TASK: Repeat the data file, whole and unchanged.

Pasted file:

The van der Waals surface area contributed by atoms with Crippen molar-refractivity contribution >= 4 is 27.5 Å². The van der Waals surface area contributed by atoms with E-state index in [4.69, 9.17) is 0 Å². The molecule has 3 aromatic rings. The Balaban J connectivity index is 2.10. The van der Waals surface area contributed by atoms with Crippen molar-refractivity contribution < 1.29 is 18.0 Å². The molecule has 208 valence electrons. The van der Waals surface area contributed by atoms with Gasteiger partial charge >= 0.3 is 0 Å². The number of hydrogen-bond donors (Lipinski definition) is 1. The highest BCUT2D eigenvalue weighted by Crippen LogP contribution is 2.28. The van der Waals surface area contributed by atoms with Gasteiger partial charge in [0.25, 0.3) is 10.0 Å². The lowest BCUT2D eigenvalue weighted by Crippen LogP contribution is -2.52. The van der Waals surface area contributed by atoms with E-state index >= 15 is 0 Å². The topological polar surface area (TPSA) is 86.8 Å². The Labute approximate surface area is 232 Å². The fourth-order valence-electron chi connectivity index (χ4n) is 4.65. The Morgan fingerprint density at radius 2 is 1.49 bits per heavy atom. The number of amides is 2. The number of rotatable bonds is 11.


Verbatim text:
The van der Waals surface area contributed by atoms with Crippen molar-refractivity contribution >= 4 is 27.5 Å². The van der Waals surface area contributed by atoms with E-state index in [4.69, 9.17) is 0 Å². The molecule has 3 aromatic rings. The Balaban J connectivity index is 2.10. The van der Waals surface area contributed by atoms with Crippen molar-refractivity contribution < 1.29 is 18.0 Å². The molecule has 208 valence electrons. The van der Waals surface area contributed by atoms with Gasteiger partial charge >= 0.3 is 0 Å². The number of hydrogen-bond donors (Lipinski definition) is 1. The highest BCUT2D eigenvalue weighted by Crippen LogP contribution is 2.28. The van der Waals surface area contributed by atoms with Gasteiger partial charge in [0.25, 0.3) is 10.0 Å². The lowest BCUT2D eigenvalue weighted by Crippen LogP contribution is -2.52. The van der Waals surface area contributed by atoms with E-state index >= 15 is 0 Å². The topological polar surface area (TPSA) is 86.8 Å². The Labute approximate surface area is 232 Å². The fourth-order valence-electron chi connectivity index (χ4n) is 4.65. The Morgan fingerprint density at radius 2 is 1.49 bits per heavy atom. The number of amides is 2. The number of rotatable bonds is 11.